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Population, the state, and national grandeur

Demography as political science in modern France


Paul-André Rosental

Only in France is demography essentially the population science: it is taught at school, newspapers feature the evolution of fertility rates in their headlines and the subject sparks ideological debates in the media. How did demography become a national identity issue?

The French exception is attributable to a political history that reached fulcrums during the Second World War under the racist Vichy regime and then after the Liberation, with the development of population policies and the creation of the French National Institute for Demographic Studies (INED). The book is the first to retrace its controversial genesis and analyze its ramifications for the following decades. It shows how theories, institutions and demographic policies developed simultaneously in France. Its reflection on the links between ideologies, science and the state offers a model that could be applied to the history of many other scientific disciplines.

Paul-André Rosental’s indispensable study examines the emergence of demography as an autonomous discipline and its association with the state in mid-twentieth-century France. Demography’s success in the immediate post-war years came in part from its dual concern with both "science" and "action," which allowed policy makers to claim both knowledge and expertise in addressing social problems. Rosental’s measured tone hides a provocative argument that should serve as both a model and a foil for others working in the history of the human sciences.

Joshua Cole, University of Michigan.


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Chapter 2: The “Phony War” and demographic police (1939-1940)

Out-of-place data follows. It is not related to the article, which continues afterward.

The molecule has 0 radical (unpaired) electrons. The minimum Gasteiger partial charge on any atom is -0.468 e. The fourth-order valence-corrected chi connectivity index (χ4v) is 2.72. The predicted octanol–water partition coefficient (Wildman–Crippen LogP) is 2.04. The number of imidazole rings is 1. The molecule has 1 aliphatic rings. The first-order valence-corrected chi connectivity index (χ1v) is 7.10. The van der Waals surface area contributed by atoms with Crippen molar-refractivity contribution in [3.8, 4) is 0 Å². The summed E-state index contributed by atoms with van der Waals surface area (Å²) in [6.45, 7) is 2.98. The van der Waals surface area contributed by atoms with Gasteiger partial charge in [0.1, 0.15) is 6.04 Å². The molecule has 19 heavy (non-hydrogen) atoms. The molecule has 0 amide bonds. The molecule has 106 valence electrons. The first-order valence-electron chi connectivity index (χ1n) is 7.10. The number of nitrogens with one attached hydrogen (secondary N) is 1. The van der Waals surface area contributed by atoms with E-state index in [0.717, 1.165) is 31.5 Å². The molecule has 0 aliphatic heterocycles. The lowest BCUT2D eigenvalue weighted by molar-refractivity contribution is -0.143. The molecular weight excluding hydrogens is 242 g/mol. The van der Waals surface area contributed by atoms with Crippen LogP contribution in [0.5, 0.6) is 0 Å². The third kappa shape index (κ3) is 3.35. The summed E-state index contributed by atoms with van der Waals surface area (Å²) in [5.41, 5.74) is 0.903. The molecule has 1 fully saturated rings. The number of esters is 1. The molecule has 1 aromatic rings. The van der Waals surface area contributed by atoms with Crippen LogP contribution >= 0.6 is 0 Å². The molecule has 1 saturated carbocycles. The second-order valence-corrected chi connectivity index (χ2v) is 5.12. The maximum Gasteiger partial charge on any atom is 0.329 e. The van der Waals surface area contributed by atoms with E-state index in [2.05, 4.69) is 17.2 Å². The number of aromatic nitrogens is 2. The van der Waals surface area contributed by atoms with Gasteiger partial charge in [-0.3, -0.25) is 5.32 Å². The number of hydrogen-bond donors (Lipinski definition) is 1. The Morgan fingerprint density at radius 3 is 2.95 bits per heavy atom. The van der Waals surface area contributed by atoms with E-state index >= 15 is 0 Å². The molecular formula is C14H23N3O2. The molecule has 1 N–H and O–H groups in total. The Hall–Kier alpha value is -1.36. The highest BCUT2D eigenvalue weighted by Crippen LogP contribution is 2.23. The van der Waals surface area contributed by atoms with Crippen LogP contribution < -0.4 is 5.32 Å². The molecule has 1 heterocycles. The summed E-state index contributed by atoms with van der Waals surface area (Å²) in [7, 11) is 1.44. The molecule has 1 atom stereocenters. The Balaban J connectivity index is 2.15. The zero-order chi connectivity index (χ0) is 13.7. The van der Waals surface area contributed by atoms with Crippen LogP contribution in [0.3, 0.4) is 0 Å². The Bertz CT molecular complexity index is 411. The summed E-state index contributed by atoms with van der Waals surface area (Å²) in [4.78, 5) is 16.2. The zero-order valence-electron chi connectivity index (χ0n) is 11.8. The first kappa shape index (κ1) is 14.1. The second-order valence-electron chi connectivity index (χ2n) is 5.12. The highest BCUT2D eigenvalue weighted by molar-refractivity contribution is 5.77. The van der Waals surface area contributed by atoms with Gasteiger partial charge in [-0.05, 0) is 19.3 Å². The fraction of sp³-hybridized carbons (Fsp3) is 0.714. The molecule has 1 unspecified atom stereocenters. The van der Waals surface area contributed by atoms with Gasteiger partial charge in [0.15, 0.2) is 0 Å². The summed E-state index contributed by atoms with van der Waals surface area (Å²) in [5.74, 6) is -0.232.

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Chapter 2: The “Phony War” and demographic police

All family policy must include a ruthless battle against its real enemies. You must therefore ensure that the police services under your command track with the utmost vigor individuals responsible for crimes and offences against the race and the birth rate. Édouard Daladier, circular to prefects, 21 December 1939.

As if by magic, women have stopped wearing lipstick and births have increased. Letter from the Ambassador of France to Berlin on National Socialist demographic policy, 25 May 1939.

The more or less heroic historiography of the High Committee on Population’s founding inextricably links it to the promulgation of the Family Code under the statutory order of 29 July 1939. Within a few months High Committee members succeeded in drafting the first body of coherent measures in the area of population policy.

This historic vision is, like preceding ones, correct but incomplete. First, some authors have played down the package’s coherence and questioned whether it can be grandly labelled “population policy”1. Second, the process unfolded in a much broader political context. The preparation for, and conduct of the war led the Chamber to pass emergency laws increasing the political and administrative powers of the President of the Council (Prime Minister). Finally, and most importantly, these provisions were not the ready-made product of High Committee members’ original thoughts any more so than the High Committee itself had come out of the...

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